The disruption in Apraxia of Speech (AOS) may be ascribed to post-lexical planning levels (e.g., Aichert & Ziegler, 2004; Laganaro, 2012): At the interface between phonological and phonetic encoding, unimpaired speakers are hypothesized to retrieve stored, precompiled phonetic syllables that yield faster and more accurate motor programming, by bypassing a slower online segment-by-segment assembly procedure that is required for novel or rare syllables. Evidence for the storage of phonetic syllables stems from a number of experimental studies that show that healthy speakers produce high-frequency (HF) syllables faster than low-frequency (LF) syllables (e.g., Cholin, Dell, & Levelt, 2011; Croot, Lalas, Biedermann, Rastle, Jones, & Cholin, 2017). There are contradictory claims as to whether speakers with AOS can still retrieve stored syllable programs: (i) Varley, Whiteside, and Luff (1999) hypothesized that access to the syllabic store is impaired in AOS and that HF syllables should have no production advantage over LF syllables. Consequently, they predict no difference in accuracy or in response time between HF and LF syllables in AOS. (ii) Contrary to this prediction, Aichert and Ziegler (2004) found significant syllable frequency effects in accuracy in German speakers with AOS and argued for a preserved access to phonetic syllables in AOS. In a single-case study, we investigated syllable frequency effects in a female speaker of American English with pure AOS: While her phonological and neuromuscular abilities are largely intact, her deficit mainly concerns phonetic encoding and motor programming. Using well-controlled materials and a method that yielded significant syllable frequency effects in healthy speakers (Cholin et al., 2011; Croot et al., 2017), we tested DO’s accuracy and naming latencies for HF and LF syllable productions in mono- and disyllabic pseudo-word strings. Overall, her accuracy data showed no difference between HF and LF syllables. Her latency data, on the other hand, showed clear syllable frequency effects in monosyllables and in disyllabic strings with the frequency manipulation on the first but not the second syllable (see Figure 1). This finding suggests that access to at least some HF syllables is intact in this speaker with AOS. Moreover, the pattern of syllable frequency effects in disyllabic pseudo-word strings mirrored that of healthy Dutch speakers who have been found to use syllable-sized prosodic planning units rather than the foot-sized units previously identified as a default planning unit in healthy English speakers using the same materials (Cholin et al., 2011; Cholin, Schiller, & Levelt, 2006). In summary, DO’s production data suggest she can still retrieve HF syllables from the syllabic store, but that her integration of syllables into larger prosodic frames is impaired. DO is therefore forced to produce disyllabic words on a syllable-by-syllable basis, a frequently-seen pattern in speakers with AOS (e.g., Ziegler, 2008). The results are discussed against the background of a dual-route encoding model and prosodic planning processes. We agree with Maas and Mailend (2012) that, with some caveats, AOS latency data may inform accounts of AOS and psycholinguistic theories of unimpaired speech production.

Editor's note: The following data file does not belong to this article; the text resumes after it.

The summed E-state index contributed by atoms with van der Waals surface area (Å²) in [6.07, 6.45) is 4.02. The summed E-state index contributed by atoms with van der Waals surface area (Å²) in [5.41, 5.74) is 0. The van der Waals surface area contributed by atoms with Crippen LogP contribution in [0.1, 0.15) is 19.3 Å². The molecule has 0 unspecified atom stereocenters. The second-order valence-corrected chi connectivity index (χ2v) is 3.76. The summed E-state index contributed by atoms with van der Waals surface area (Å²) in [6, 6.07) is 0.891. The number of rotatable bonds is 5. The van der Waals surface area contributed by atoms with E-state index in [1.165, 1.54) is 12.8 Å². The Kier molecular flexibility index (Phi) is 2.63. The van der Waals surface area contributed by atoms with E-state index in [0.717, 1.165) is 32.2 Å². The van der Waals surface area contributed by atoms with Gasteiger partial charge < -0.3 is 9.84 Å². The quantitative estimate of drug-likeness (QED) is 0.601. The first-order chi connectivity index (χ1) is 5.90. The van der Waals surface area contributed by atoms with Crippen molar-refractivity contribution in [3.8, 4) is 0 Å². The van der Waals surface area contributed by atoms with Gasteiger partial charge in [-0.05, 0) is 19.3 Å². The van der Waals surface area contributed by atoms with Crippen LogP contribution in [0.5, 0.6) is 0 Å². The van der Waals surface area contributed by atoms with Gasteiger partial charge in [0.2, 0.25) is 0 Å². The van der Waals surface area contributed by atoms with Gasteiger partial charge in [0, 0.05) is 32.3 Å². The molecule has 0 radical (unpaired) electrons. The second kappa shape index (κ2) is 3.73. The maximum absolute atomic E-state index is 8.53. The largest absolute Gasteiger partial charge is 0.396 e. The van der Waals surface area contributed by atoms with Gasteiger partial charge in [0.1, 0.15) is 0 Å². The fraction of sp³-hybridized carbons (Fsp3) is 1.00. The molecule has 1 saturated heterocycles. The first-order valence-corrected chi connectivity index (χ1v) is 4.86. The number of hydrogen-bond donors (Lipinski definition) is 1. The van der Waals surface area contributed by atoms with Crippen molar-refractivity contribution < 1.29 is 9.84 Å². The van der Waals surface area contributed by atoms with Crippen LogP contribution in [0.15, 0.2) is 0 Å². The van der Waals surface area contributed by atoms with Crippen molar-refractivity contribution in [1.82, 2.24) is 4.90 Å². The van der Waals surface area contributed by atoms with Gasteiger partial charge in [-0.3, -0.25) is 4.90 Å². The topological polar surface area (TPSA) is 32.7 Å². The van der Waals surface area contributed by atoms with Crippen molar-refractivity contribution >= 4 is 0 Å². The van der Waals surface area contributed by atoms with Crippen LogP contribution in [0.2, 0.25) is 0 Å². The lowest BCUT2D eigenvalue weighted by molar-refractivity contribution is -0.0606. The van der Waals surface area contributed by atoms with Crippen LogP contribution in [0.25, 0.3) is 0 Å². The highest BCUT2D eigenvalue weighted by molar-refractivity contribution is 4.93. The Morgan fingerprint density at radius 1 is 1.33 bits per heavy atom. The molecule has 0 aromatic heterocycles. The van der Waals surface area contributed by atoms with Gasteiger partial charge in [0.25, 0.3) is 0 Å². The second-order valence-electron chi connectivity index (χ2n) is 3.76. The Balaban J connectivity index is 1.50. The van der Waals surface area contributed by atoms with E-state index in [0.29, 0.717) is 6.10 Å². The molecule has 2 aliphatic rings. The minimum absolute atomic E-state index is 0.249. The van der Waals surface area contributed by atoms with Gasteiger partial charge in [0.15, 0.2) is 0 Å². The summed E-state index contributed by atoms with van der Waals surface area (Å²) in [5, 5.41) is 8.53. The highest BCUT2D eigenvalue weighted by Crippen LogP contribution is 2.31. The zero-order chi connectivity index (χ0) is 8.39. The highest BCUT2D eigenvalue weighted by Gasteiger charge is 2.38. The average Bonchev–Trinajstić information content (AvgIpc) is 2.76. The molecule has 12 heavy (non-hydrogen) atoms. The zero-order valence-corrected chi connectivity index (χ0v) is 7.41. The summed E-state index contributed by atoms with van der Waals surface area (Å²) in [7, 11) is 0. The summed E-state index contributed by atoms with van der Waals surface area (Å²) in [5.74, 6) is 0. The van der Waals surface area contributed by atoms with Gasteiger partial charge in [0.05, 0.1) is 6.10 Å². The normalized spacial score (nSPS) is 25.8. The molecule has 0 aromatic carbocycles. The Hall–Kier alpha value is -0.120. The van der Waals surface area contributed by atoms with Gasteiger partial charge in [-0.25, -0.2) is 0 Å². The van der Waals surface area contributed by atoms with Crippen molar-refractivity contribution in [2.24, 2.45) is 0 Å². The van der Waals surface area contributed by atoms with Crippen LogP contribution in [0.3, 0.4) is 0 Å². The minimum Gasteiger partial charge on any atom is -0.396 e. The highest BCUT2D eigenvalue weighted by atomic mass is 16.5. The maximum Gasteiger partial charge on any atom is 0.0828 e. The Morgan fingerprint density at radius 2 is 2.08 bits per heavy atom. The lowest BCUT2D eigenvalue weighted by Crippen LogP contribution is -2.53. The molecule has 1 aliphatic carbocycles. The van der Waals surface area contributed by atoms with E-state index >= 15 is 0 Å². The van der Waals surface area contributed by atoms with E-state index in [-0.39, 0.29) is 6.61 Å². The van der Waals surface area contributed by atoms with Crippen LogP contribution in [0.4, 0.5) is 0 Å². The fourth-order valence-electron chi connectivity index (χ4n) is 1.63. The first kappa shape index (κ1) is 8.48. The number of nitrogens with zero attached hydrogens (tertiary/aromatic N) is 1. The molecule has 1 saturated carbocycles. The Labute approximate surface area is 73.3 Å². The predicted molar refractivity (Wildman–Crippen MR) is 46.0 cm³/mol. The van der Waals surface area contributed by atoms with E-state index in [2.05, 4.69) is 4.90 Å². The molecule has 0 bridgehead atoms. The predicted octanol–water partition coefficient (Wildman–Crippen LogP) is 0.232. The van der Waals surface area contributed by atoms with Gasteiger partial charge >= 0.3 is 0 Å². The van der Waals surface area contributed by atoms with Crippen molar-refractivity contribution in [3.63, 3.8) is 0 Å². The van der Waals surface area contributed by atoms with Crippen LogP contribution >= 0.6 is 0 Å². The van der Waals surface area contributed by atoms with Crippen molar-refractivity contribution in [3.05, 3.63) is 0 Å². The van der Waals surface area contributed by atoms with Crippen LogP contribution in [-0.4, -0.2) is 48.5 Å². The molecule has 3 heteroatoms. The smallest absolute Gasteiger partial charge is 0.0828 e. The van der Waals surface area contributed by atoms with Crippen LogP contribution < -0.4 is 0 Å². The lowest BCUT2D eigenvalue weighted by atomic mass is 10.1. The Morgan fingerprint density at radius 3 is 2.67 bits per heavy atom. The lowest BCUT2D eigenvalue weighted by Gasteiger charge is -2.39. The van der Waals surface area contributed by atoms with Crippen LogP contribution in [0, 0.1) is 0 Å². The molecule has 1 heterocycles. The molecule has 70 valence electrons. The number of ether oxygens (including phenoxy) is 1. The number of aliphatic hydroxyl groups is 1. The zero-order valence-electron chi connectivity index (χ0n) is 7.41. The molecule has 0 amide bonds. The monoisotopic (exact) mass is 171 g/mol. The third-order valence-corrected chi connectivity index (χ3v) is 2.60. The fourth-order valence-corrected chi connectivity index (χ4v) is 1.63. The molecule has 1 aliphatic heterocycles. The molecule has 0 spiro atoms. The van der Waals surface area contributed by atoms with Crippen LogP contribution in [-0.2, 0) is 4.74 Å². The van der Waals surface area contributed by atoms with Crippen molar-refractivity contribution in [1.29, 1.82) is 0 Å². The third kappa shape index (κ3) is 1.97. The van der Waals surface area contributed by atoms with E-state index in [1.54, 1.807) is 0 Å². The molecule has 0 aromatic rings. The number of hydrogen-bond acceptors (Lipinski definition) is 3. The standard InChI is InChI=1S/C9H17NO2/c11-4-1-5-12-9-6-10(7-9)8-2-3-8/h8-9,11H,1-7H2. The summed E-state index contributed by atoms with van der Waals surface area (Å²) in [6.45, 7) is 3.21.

|Journal||Frontiers in Neuroscience|
|Publication status||Published - 2019|
|Event||Academy of Aphasia Annual Meeting (55th : 2017) - Baltimore, United States|
Duration: 5 Nov 2017 → 7 Nov 2017
Conference number: 55th
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- apraxia of speech
- Phonetic encoding
- syllable frequency effect
- RT data in disordered speech
- Prosodic and speech motor impairment